Off a winding country road in rural Crawford County, the cave system known as Kickapoo Caverns has been attracting visitors since before Wisconsin became a state.
Historical records indicate the cave, which is one of the longest in Wisconsin, may have been dug open around 1840 by prospectors looking for lead ore. Before that, it’s unclear if the cave had a natural entrance to the surface. There is no evidence of Native Americans who originally inhabited the land visiting the cave.
For 100 years, brave visitors made their way inside with just lanterns or candles. Electricity and cement walkways were added in 1947 when the cave first opened as a tourist attraction.
But even as the cave has changed hands through the decades, the underground world has remained a winter home for bats. While some bats fly south to avoid cold weather, four species in Wisconsin, including the little brown bat, big brown bat, tricolored bat and northern long-eared bat, call the state home all year round.
“They look for places to hibernate where they’re not going to freeze to death,” said Sarah Bratnober, communications director for the Mississippi Valley Conservancy, which currently owns the cave. “The temperature in the cave here is consistently around 48 to 50 degrees throughout the year.”
But what was once a haven for the bats became deadly in 2014 when a disease called white-nose syndrome arrived in Wisconsin. The fungus causes the bats to wake up early from their hibernation and can lead to the deaths of up to 99 percent of bats in a cave.
Protecting the bats at Kickapoo Caverns — and the wildlife habitat above — is why Mississippi Valley Conservancy purchased the property in 2017. The 80 acres of land are open to the public all year round, but Bratnober said her organization only opens up the cave for tours a few times per year. They discontinued the tours during the height of the COVID-19 pandemic, but reopened the cave in 2023 for visitors from around the Driftless region.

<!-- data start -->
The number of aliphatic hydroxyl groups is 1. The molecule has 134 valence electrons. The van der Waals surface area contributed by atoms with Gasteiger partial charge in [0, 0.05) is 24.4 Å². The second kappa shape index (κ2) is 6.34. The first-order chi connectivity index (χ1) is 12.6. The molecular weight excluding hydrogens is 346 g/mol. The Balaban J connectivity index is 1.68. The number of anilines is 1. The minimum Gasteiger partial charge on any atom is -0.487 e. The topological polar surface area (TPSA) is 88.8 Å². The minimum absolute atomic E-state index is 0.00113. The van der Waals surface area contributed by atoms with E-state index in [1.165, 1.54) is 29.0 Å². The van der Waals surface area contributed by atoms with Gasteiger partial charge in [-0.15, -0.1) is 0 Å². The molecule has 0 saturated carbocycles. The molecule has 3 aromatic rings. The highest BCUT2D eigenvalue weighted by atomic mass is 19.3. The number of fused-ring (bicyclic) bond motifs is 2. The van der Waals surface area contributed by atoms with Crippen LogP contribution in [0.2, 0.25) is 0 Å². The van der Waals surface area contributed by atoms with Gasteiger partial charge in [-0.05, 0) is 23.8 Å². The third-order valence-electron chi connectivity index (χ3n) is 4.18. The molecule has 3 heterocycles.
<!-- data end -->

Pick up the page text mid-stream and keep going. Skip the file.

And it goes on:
Down a short path through the woods is the cave entrance building: a log cabin structure that once was a gift shop. Behind a metal door, cement steps lead below the ground, lit by small electric lights.
During a visit to the cave at the end of July 2023, Bratnober said local bats were roosting in the trees and eating up as many mosquitos as possible. But by October, they’ll start making their way into the cave through a small slot near the cave entrance.
Ducking under a low hanging rock, Bratnober leads the way down into the ground. The pathway opens up into a chamber with a ceiling around 15 feet high and a long fracture running the length of the cave. Bratnober said the crack is what allowed the cave to form, as water leaked in to erode the sandstone and limestone.
“All around us, we’re seeing kind of flowing forms of limestone that are being dissolved and forming these new sort of icicle-like shapes that are deposits of minerals that are coming down with the water,” Bratnober describes the space. “It’s very damp in here because water is a part of what’s going on, that created this cave and continues to shape it.”
A cement staircase leads further down into the cave. The next chamber is even larger than the first, with 40-foot tall ceilings and dramatic lighting along the walls. Called the Cathedral Room by the original tour companies, the space still has an old cross that was installed at one end when the cave was rented out for wedding ceremonies.
Underneath the steps, Bratnober points out a set of steel cages left by researchers from the state Department of Natural Resources and their partners. When Mississippi Valley Conservancy purchased the cave, Bratnober said they knew the fungus that causes white nose syndrome was present. Now they allow scientists to study how the local bat population could potentially beat the disease.
“A lot remains to be seen about how the bats will do with this fungus in the environment,” she said. “Will they develop a resistance to it? Is that why some of the bat populations in Wisconsin are coming back in the last year? We don’t know yet.”
Bratnober said Mississippi Valley Conservancy also tries to educate the public about the importance of bats to the state’s environment and what residents can do to support the struggling populations.
In a smaller chamber at the very end of the cave system, Bratnober points out a small pool of water, usually 8 to 10 inches deep, that’s noticeable between the rocks.
“There’s water coming in even now from above. Because of cracks and the dissolving of rock, that water also continues to go on down,” she said. “It’s probably going down as far as our drinking water most likely. That’s another important reason to conserve land around caves and sinkholes, to prevent chemicals and waste and runoff from going down those places into our drinking water.”
Bratnober said this fact is well-known by the residents of Crawford County, who continue to try to protect the porous landscape from pollutants. She said it’s likely part of the reason the conservancy received an outpouring of local support to buy the land when it came up for sale.
Bratnober said both the bats and the region’s groundwater make Kickapoo Caverns the perfect classroom.
“A lot of people have never seen anything like this before and kids who get the chance to come down here are really wowed by it,” she said. “What a great way to introduce them to some of these ideas about conservation.”
MUSIC: “Walls of the Cave” by Phish